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Is freehold (always) a good idea?

Jun 24, 2022 | Article

What is freehold?

The owner of a freehold property owns both the property and the land that it sits on. Houses tend to have this since it gives the owner control of both the lawn/driveway, as well as the structure itself.

The freehold land of freehold flats is split horizontally, which means that freehold titles are stacked on top of one another. Each flat then receives a freehold title.

How much does it cost?

The cost of freehold flats can vary greatly depending on the location, size, and area. The purchase of a freehold flat can be cheaper than the purchase of a leasehold flat in some cases.

A freehold flat can be purchased at auction, but in almost all cases, there is a problem with the building’s freehold title. Having an expert examine your potential purchase before making your purchase will be worthwhile if this is the case.

Advantages of owning a freehold

One of the biggest advantages of buying a freehold flat is having your own building and land. Additionally, it allows you to make changes to your exterior without getting permission from a landlord or property manager.

In addition to not paying ground rent, service charges or other fees associated with leaseholds or renting, a freehold flat is also cheaper to buy. This can help you save money when it comes to monthly expenses and bills, especially in highly desired areas like cities or town centres.

However, there are many different responsibilities of a freeholder and some of these aren’t advantages.

Disadvantages of owning a freehold

Purchasing a freehold apartment can be expensive, which is one of the major risks. Buying a freehold apartment should be handled by a lawyer or professional to make sure you are getting your money’s worth. You may also have to pay maintenance fees if your freehold title is not in good condition.

Another common problem is that freehold flats are simply unmortgageable. Since freehold flats are so expensive, it is not possible to get a large enough mortgage to cover the costs.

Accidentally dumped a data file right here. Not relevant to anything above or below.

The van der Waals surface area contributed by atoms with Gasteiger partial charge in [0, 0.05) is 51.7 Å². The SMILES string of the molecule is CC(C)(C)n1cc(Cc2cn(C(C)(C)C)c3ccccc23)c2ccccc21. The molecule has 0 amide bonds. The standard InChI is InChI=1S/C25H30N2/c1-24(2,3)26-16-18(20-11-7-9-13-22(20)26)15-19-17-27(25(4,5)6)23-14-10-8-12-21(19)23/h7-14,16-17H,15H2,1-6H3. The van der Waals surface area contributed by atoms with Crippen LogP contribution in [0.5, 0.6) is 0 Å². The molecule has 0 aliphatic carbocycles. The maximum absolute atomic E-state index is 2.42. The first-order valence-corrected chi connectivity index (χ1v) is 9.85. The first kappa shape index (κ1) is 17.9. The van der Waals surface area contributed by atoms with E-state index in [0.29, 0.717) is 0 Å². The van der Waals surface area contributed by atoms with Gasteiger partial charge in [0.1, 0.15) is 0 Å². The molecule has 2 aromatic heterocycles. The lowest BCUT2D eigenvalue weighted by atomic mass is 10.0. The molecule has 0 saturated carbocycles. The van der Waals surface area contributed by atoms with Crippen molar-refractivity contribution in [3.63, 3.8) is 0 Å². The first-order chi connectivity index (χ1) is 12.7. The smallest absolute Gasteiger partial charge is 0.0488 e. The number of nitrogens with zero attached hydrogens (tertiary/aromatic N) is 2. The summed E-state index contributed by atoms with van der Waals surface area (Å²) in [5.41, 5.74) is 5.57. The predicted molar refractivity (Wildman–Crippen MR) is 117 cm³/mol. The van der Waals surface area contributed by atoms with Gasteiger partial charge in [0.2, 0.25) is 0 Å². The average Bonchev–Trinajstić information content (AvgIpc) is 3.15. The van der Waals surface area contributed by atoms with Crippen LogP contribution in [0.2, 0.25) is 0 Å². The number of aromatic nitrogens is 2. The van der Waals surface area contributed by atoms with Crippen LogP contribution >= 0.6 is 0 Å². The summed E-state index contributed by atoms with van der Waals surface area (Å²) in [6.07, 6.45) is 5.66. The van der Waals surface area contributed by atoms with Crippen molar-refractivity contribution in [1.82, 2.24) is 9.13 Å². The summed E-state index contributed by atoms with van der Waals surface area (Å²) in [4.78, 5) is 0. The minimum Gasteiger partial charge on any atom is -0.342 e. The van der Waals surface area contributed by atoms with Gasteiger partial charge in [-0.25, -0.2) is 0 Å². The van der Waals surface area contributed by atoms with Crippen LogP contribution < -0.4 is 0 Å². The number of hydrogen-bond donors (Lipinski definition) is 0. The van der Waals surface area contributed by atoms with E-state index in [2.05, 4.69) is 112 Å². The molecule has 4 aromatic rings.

In addition, lenders and banks often refuse to lend to buyers of freehold flats altogether. In addition to the high price, freehold flats are generally viewed as risky investments.

Owners of freehold flats also face legal problems since there is often no clear agreement on who pays for what repairs, leaving the freehold owner dependent on neighbours. When the flat is purchased, it’s difficult to determine who does what and how much each should pay, and there’s no clear legal obligation or agreement, so no decision is legally backed.

Things to remember when buying a freehold

Besides considering all the positives and disadvantages of freehold flats, you should also consider how much you can afford. In addition to buying a freehold flat, you may also consider purchasing a leasehold flat or joining a shared freehold.

Freehold flats have the biggest risk due to the unknown future maintenance and repair costs. It is important to take equity out of your existing home if you are planning to buy a freehold flat.

When it comes down to deciding who should pay for what when you have equity in your current house and a mortgage on another property, it can be extremely difficult to decide who should pay for what. Getting legal advice from your solicitor is essential if you decide to split equity between two properties.

It is important to factor future costs into your monthly budget if you are considering buying a freehold flat that requires ongoing maintenance or needs to be repaired in the future. As a result, you can ensure you have enough money to pay for ongoing repairs and keep your monthly living costs within your budget.

 Alternative to freehold

If purchasing a freehold flat isn’t doable. The next best option might be to purchase a leasehold flat. Unlike freehold flats, leasehold flats have a lease rather than a title of ownership. The ownership of a leasehold flat usually reverts to the freeholder after 99 years of the lease. The flat will need to be bought again, or it will revert to freehold. There are also lease terms of 999 years and premium leases available. Most buyers will encounter a regular flat lease with a 99-year term.

Advantages of owning a leasehold

The biggest advantage of a leasehold flat is the cost of one is much lower than a freehold flat. This makes it more affordable if you’re unable to afford a freehold flat.

To cover the costs of repairs made by the leaseholder, leaseholders must pay a maintenance fee. The fees associated with maintaining and looking after a freehold flat are likely to be significantly lower.

You can sublet your property as a leaseholder, which could provide you with an additional source of income. Leaseholds don’t give you unlimited freedom, but they allow you more flexibility than renting would.